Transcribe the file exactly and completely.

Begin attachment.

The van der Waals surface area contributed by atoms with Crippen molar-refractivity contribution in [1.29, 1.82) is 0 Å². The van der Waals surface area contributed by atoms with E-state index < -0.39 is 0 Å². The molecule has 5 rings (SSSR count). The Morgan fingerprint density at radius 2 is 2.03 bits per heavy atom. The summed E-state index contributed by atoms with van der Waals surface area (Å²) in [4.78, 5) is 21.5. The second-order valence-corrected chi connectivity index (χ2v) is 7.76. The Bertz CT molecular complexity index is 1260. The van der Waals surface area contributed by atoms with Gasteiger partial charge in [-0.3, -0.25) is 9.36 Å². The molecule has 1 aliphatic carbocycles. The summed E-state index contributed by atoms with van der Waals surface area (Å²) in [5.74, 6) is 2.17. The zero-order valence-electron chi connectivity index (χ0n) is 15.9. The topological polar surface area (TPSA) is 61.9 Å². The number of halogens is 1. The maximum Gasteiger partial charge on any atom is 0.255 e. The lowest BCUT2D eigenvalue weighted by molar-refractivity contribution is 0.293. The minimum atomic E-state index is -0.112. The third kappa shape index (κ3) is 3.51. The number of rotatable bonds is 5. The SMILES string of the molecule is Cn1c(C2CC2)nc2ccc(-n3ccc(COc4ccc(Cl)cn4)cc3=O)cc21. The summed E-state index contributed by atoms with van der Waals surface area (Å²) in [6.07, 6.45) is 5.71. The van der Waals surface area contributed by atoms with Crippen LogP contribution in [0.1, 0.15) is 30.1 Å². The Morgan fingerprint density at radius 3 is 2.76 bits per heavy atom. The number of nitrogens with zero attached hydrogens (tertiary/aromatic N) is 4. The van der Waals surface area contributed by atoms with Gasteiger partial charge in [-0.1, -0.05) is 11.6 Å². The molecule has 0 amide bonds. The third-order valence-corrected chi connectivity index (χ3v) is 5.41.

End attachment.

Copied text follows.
The van der Waals surface area contributed by atoms with Crippen molar-refractivity contribution in [1.29, 1.82) is 0 Å². The van der Waals surface area contributed by atoms with E-state index < -0.39 is 0 Å². The molecule has 5 rings (SSSR count). The Morgan fingerprint density at radius 2 is 2.03 bits per heavy atom. The summed E-state index contributed by atoms with van der Waals surface area (Å²) in [4.78, 5) is 21.5. The second-order valence-corrected chi connectivity index (χ2v) is 7.76. The Bertz CT molecular complexity index is 1260. The van der Waals surface area contributed by atoms with Gasteiger partial charge in [-0.3, -0.25) is 9.36 Å². The molecule has 1 aliphatic carbocycles. The summed E-state index contributed by atoms with van der Waals surface area (Å²) in [5.74, 6) is 2.17. The zero-order valence-electron chi connectivity index (χ0n) is 15.9. The topological polar surface area (TPSA) is 61.9 Å². The number of halogens is 1. The maximum Gasteiger partial charge on any atom is 0.255 e. The lowest BCUT2D eigenvalue weighted by molar-refractivity contribution is 0.293. The minimum atomic E-state index is -0.112. The third kappa shape index (κ3) is 3.51. The number of rotatable bonds is 5. The SMILES string of the molecule is Cn1c(C2CC2)nc2ccc(-n3ccc(COc4ccc(Cl)cn4)cc3=O)cc21. The summed E-state index contributed by atoms with van der Waals surface area (Å²) in [6.07, 6.45) is 5.71. The van der Waals surface area contributed by atoms with Crippen LogP contribution in [0.1, 0.15) is 30.1 Å². The Morgan fingerprint density at radius 3 is 2.76 bits per heavy atom. The number of nitrogens with zero attached hydrogens (tertiary/aromatic N) is 4. The van der Waals surface area contributed by atoms with Gasteiger partial charge in [-0.1, -0.05) is 11.6 Å². The molecule has 0 amide bonds. The third-order valence-corrected chi connectivity index (χ3v) is 5.41.